The Internet is still something of a dangerous for the young ones. So Web security is important, so D-Link and Open DNS have collaborated to release a router that provides security services for families who want their children to stay away from websites that are dubious, or simply unsafe. Settings can be configured to secure Internet use by children and younger teenagers, in part by blocking websites they deem unsafe.
What sets this particular router aside from other software packages or applications is the fact that the security is coming from the router itself. The router is the device that provides the connection distribution from the Internet source (DSL, cable) to the rest of the household or office. With Open DNS, Internet usage is controlled not just to desktops, but to mobile phones, laptops, tablets and other mobile devices. Because security is being imposed by the router, bloatware can be blocked on any of those devices.
D-Link and Open DNS routers still provide users a smooth and fast Internet experience. This is mainly due to their extra-large cache, which allows servers to predict the information users want, or where they want to go on the Web. Obviously, this time when surfing different sites.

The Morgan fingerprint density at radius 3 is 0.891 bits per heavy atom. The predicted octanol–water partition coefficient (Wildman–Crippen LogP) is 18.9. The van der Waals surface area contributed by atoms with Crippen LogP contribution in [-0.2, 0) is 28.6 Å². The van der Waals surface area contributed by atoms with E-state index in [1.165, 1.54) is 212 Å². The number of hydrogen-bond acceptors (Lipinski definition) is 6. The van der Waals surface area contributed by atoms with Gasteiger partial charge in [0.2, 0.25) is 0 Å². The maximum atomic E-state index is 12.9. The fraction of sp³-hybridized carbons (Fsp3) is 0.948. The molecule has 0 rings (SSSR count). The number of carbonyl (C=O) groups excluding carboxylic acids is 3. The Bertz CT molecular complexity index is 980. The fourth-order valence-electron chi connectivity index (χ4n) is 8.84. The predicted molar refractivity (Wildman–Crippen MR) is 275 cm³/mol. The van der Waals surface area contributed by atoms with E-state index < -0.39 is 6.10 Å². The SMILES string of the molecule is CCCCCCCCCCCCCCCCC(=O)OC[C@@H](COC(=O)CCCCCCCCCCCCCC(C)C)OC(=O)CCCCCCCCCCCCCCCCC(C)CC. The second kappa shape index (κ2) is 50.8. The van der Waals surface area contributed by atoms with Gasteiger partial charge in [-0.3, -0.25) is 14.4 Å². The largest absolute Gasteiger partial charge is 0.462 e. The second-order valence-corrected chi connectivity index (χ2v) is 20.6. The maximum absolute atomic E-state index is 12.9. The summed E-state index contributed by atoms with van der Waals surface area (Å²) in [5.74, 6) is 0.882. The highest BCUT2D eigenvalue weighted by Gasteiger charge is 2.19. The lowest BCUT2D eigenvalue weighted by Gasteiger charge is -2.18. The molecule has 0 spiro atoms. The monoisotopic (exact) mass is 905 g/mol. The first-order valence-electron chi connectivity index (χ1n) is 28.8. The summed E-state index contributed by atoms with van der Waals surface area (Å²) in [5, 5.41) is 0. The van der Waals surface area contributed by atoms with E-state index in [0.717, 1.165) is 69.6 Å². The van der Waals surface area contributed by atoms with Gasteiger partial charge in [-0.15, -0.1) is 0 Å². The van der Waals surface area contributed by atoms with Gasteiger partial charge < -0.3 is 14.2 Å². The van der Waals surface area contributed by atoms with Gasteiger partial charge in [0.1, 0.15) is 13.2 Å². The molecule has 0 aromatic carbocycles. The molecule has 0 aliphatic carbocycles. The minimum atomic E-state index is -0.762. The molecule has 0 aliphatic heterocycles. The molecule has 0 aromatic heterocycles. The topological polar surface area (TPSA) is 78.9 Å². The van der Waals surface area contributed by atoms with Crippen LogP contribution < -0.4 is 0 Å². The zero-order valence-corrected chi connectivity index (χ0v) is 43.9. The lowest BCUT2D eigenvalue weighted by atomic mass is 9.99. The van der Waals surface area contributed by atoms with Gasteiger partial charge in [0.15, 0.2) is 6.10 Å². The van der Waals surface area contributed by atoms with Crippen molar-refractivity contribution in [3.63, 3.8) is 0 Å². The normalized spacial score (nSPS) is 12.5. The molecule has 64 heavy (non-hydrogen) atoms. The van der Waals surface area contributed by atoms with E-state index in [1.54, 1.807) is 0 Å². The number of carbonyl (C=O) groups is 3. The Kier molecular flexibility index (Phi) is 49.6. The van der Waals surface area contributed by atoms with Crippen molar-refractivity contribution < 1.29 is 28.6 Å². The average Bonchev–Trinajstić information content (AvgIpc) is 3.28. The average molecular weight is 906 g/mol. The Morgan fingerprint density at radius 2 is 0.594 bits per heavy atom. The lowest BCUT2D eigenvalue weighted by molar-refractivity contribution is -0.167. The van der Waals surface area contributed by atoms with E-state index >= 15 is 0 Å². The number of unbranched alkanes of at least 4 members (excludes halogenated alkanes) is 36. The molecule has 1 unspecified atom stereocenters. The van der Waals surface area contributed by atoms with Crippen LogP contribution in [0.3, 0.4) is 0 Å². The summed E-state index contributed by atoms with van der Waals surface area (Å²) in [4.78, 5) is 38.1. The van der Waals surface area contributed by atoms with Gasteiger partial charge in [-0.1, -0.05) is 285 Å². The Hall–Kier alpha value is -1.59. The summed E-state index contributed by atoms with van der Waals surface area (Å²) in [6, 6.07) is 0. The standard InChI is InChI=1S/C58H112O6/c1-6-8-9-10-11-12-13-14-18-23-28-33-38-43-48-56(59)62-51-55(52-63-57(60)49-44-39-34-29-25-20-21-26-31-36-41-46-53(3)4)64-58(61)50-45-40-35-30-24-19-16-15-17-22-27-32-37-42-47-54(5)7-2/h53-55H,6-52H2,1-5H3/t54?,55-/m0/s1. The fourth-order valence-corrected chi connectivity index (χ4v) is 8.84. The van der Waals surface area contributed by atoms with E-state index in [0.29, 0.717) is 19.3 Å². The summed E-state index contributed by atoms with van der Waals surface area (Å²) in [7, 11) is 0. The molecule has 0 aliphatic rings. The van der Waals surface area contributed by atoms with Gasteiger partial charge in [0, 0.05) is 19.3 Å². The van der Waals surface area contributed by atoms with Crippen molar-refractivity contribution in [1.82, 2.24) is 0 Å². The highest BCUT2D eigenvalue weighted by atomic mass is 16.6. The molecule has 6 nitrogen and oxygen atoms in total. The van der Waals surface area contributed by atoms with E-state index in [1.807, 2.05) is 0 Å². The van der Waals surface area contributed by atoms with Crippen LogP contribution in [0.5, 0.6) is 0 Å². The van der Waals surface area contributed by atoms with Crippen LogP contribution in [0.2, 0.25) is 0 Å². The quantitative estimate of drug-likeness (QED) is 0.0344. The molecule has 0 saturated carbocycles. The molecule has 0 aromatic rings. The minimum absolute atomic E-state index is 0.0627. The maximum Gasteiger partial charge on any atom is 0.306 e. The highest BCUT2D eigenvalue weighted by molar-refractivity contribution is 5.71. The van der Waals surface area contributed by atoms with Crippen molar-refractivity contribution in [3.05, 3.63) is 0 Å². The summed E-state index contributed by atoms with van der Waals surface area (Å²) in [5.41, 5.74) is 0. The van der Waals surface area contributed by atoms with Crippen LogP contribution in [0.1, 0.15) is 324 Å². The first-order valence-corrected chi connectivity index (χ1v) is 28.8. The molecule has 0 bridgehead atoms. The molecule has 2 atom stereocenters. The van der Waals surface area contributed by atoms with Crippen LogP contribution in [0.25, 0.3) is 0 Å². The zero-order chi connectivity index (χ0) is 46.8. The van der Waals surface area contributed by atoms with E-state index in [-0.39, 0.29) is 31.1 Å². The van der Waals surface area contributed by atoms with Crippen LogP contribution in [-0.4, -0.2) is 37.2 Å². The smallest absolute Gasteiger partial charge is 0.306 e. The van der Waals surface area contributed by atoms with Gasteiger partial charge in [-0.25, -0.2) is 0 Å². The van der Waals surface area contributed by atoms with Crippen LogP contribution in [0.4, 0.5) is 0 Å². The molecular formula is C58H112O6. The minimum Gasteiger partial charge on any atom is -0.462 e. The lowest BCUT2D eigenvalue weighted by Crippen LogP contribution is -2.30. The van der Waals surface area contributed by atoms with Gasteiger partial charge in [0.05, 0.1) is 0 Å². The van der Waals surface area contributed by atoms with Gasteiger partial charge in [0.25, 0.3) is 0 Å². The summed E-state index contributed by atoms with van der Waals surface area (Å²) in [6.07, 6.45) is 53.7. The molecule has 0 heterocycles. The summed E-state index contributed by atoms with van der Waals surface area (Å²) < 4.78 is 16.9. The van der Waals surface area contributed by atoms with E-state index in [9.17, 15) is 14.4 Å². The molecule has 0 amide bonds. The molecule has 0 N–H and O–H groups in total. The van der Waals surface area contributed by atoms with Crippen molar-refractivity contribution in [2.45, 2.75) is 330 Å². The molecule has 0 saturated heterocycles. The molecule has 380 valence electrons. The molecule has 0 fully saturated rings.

The downside: There’s no way for parents themselves to override the security setting they enter. To some, this is evidence of the router’s efficiency. For those who don’t like it, the temporary solution is to modify the settings through NetGear. This allows users to limit settings to specific computers or devices.
The products for those interested:
- HD media Router 1000 (DIR – 657), at a retail price of $149.99. It offers a stable Internet connection and Internet-based parental control. But it has a short wireless range and it doesn’t feature dual band.
- Whole Home Router (DIR – 645), retails for $119.99. Available later in August, it’s capable of handling larger home networks.